• Ensuring that non-lookup fields (fields without pick lists) have a legal value (e.g. Price>0).
    • Ensuring that specific fields have non-Null values when other fields have a particular value (Price>0when Cost>0).
    • Comparing the values of different fields to ensure that the relative values are legal (e.g. Price>Cost).
    • Ensuring that a workflow task is not allowed to proceed until workflow related validations return successful status.

When combined with a user interface that visually displays records, a validation expression is in effect a search expression. Since a record matching a search either matches or does not match a search, the value of searching for a given value or combination of values is a Boolean. Since validations return Boolean values, i.e., TRUE and FALSE, the validation expressions described herein may be used as searches. In this manner, the creation of expressions for searching for particular records does not have to be duplicated within a separate search facility since the records that successfully match a validation or fail a validation are defined by the validation expression itself. A drill down search for example may make use of a validation for further drilling down into a database. For example, by dragging and dropping a validation into a search pane further drill down into the records is achieved. Any other method of instantiating validations to further limit a search are in keeping with the spirit of the invention. A Validation vertical tab may comprise a list of validations or a list or tree of the validations within validation groups that can be asserted to provide further limiting of the category or manufacturer or free-form searches for example.

Using a conditional branch as a search filter returns different records based on the records selected for search. By selecting different records and maintaining the same search filters, entirely different search results may appear. For example a conditional branch that branches on a category may have a first child branch for category “shoes” that searches for shoes of a given size and a second child branch for category “swimsuits” that searches for swimsuits of a given pattern. When applied to a drill down search on category, manufacturer or free-form or any combination thereof, the final results in this case would depend on the category being searched on. It does not make sense to search for patterns associated with shoes. The ability to conditionally branch validations on family values and on audience names, levels and values showing through certain fields provides extreme flexibility in searching for data.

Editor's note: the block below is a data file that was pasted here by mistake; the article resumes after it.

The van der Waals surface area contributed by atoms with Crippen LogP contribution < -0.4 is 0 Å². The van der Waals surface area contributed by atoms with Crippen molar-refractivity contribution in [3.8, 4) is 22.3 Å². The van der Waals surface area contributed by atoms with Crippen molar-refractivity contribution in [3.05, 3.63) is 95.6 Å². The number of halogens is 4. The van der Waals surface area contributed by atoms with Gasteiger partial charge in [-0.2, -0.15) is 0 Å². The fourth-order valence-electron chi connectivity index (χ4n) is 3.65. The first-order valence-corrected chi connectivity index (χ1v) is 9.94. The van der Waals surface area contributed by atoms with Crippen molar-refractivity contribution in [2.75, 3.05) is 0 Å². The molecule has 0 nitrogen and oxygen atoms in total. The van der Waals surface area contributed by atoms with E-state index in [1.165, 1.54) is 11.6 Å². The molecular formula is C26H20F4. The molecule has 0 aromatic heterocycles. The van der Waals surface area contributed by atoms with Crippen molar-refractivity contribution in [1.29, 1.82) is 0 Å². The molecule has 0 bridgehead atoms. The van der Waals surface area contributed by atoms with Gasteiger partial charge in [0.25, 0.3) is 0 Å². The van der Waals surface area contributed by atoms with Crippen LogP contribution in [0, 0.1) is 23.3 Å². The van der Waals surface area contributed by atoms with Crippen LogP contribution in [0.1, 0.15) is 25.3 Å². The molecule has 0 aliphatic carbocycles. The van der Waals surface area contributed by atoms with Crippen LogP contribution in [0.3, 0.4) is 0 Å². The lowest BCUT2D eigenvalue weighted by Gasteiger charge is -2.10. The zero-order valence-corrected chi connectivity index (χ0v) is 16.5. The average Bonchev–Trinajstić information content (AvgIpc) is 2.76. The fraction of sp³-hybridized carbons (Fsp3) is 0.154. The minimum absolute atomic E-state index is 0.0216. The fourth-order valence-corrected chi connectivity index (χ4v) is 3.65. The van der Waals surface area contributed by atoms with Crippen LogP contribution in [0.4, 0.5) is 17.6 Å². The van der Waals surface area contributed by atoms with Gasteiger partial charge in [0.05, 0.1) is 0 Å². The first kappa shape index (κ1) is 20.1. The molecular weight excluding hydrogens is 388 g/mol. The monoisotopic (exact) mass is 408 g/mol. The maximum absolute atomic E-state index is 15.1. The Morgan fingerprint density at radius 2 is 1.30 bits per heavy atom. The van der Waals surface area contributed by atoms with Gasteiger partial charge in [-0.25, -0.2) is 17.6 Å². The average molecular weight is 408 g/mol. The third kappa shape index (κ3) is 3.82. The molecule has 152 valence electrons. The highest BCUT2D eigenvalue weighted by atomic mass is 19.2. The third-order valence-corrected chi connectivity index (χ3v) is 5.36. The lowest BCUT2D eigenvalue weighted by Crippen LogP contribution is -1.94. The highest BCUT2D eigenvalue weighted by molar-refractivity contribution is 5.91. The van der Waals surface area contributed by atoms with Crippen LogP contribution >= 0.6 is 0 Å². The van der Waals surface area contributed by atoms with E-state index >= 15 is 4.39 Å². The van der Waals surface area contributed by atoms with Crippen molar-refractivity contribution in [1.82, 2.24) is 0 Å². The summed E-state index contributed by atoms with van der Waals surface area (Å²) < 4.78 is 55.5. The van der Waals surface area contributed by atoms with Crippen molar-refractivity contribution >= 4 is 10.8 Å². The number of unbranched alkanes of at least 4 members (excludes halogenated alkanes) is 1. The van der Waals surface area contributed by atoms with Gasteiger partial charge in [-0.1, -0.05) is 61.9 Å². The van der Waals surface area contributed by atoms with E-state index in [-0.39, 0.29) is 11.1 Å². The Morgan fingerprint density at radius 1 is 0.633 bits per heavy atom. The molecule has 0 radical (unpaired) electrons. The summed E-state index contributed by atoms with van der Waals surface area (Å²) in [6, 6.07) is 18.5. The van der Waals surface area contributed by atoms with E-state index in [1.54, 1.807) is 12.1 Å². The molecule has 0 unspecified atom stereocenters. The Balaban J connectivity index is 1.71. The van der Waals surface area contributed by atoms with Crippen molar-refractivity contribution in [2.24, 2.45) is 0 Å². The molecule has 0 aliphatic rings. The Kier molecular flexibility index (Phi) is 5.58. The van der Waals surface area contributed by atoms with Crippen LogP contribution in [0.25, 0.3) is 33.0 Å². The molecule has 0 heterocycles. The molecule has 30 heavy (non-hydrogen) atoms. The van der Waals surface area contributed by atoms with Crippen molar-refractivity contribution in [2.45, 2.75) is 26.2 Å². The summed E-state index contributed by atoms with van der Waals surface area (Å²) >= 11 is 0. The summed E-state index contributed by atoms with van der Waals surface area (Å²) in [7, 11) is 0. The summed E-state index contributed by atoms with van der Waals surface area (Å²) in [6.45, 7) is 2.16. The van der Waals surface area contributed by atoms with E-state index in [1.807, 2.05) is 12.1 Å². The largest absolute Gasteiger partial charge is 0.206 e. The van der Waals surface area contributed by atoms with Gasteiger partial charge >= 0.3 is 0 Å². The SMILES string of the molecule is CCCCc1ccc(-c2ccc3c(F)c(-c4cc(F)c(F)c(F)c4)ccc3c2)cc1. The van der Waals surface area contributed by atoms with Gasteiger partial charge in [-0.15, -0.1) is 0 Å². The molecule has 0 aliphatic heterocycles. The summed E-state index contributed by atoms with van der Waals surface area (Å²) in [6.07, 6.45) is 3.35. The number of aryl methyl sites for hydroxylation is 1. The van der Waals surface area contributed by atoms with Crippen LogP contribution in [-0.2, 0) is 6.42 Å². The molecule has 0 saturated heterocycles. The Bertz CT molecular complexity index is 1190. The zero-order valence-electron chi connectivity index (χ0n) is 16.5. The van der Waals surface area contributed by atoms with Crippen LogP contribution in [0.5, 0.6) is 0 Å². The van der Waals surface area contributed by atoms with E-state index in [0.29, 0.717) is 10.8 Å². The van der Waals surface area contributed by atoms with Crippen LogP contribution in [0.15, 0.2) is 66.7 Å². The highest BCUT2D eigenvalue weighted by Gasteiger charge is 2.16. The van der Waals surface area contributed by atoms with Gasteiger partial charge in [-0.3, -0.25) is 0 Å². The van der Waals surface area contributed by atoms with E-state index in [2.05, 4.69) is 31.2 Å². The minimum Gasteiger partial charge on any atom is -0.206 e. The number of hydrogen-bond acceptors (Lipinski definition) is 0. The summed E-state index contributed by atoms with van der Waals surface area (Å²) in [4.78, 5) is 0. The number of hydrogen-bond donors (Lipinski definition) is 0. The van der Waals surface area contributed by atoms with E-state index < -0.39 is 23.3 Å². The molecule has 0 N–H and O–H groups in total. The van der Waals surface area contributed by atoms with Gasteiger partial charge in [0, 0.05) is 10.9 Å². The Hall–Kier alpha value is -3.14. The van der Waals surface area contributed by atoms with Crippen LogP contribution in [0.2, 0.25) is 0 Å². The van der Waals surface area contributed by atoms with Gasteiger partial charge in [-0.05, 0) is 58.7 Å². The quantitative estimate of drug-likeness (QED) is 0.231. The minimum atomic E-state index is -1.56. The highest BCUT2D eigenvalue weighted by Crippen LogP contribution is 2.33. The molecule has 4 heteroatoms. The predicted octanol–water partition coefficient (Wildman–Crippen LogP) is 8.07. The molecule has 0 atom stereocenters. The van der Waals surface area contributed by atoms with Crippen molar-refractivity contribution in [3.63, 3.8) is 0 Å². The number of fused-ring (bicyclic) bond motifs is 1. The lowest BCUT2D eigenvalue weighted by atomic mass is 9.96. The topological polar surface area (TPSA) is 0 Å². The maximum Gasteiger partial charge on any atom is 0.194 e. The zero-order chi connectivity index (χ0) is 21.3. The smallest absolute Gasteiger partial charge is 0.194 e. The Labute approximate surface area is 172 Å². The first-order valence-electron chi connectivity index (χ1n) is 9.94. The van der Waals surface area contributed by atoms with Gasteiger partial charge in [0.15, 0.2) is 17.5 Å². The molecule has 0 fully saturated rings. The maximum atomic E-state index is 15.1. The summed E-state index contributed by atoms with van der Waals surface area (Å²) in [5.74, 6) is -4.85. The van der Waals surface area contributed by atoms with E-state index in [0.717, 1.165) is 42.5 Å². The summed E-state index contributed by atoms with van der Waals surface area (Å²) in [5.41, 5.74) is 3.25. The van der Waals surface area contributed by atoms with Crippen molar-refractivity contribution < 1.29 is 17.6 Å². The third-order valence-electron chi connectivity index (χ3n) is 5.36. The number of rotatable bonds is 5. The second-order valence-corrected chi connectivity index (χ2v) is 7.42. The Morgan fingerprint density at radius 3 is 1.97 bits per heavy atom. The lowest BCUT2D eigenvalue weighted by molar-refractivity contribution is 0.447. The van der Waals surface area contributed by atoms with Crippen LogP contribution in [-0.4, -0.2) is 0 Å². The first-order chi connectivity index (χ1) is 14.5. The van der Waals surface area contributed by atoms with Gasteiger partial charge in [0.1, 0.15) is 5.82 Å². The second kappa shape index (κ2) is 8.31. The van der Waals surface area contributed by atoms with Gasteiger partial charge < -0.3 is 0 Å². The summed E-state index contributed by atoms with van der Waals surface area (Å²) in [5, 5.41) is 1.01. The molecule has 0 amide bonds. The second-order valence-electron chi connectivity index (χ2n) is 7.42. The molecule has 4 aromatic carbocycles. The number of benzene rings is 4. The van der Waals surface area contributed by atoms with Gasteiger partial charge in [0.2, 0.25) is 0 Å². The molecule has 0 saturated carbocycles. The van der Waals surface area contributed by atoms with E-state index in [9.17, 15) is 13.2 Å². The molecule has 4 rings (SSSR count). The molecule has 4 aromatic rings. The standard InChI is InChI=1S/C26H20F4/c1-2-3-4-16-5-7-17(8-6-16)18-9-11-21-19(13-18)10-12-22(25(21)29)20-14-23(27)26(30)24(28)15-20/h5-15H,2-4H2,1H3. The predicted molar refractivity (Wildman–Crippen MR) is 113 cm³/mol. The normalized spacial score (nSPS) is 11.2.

BRIEF DESCRIPTION OF THE DRAWINGS

The above and other aspects, features and advantages of the invention will be more apparent from the following more particular description thereof, presented in conjunction with the following drawings wherein:

FIG. 1 illustrates an embodiment of an application comprising a validation metadata user interface.

FIG. 2 illustrates embodiments of the inputs in exploded format that are shown in the validation expression builder interface of FIG. 3.

FIG. 3 illustrates an embodiment of the validation expression builder user interface.

FIG. 4 illustrates an embodiment of the branch chooser interface.

FIG. 5 illustrates an embodiment of the choices available for branching including categories, families and for a chosen field the audience level, audience name, or audience specific value used to fill that field based on a target audience with which to view the field from.

FIG. 6 illustrates an embodiment of the record details user interface comprising columns representing validation results.

FIG. 7 illustrates a portion of an embodiment of the record details user interface comprising a tooltip showing a warning message associated with the validation result associated with the column.

FIG. 8 illustrates an embodiment of the audience user interface pane.

FIG. 9 illustrates a flowchart showing an embodiment of the invention for conditionally branching a validation.

DETAILED DESCRIPTION